The MedRisk Blog
According to a study of Military Health System (MHS) lower back pain (LBP) patients published in the journal BMC Health Services Research, initial management decisions following a new episode of LBP have significant implications for patient outcomes and downstream utilization and costs.
Patients who received early physical therapy were less likely to receive advanced imaging, spinal injections, or lumbar spine surgery, and had lower utilization of opioids. During a 2-year follow-up period, total LBP-related costs for patients receiving early physical therapy were an average of $1202.29 lower compared to patients receiving delayed physical therapy. Similarly, non-LBP healthcare costs were an average of $1011.22 lower for early physical therapy patients than those who received delayed physical therapy.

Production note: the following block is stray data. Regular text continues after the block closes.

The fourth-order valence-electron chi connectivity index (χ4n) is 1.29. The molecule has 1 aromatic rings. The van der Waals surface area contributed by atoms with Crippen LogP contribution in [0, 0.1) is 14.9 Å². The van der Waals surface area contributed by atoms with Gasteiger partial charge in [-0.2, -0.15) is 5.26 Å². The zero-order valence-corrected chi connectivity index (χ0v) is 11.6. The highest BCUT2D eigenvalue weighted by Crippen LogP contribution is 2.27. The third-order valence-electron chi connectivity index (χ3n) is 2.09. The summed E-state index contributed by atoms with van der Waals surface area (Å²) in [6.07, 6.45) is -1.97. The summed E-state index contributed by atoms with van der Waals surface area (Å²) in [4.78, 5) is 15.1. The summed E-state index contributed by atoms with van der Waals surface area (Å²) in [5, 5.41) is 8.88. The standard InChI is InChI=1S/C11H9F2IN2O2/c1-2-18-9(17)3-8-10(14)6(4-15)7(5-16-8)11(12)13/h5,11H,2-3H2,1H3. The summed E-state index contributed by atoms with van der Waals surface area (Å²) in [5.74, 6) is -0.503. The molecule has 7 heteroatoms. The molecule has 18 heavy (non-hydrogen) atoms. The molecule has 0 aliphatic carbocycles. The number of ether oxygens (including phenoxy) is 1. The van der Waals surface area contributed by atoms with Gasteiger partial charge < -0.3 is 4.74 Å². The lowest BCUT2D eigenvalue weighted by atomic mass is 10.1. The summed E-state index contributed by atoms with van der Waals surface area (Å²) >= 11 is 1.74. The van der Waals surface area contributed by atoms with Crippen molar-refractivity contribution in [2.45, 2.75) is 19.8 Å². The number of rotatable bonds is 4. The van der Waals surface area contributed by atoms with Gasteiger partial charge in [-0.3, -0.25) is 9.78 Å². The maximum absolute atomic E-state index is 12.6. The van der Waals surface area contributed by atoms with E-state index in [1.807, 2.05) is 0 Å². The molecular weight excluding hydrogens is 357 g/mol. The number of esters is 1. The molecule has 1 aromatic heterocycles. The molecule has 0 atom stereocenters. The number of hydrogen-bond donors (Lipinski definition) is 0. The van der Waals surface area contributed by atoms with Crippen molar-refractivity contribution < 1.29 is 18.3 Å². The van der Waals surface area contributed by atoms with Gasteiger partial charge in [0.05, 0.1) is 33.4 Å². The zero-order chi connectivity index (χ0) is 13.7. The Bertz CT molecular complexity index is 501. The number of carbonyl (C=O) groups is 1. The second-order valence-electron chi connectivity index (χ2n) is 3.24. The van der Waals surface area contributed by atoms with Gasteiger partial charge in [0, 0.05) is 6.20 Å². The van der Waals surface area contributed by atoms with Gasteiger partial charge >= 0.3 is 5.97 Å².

The authors suggest that cost savings from early guideline adherent physical therapy could have important implications when optimizing care process models in single payer systems. Further research is needed to examine which patients with LBP benefit from early physical therapy, to devise strategies for delivering early guideline adherent care and to define causal relationships before policies can be revisited.
Childs, J. D., Fritz, J. M., Wu, S. S., Flynn, T. W., Wainner, R. S., Robertson, E. K., … & George, S. Z. (2015). Implications of early and guideline adherent physical therapy for low back pain on utilization and costs. BMC health services research, 15(1), 1.
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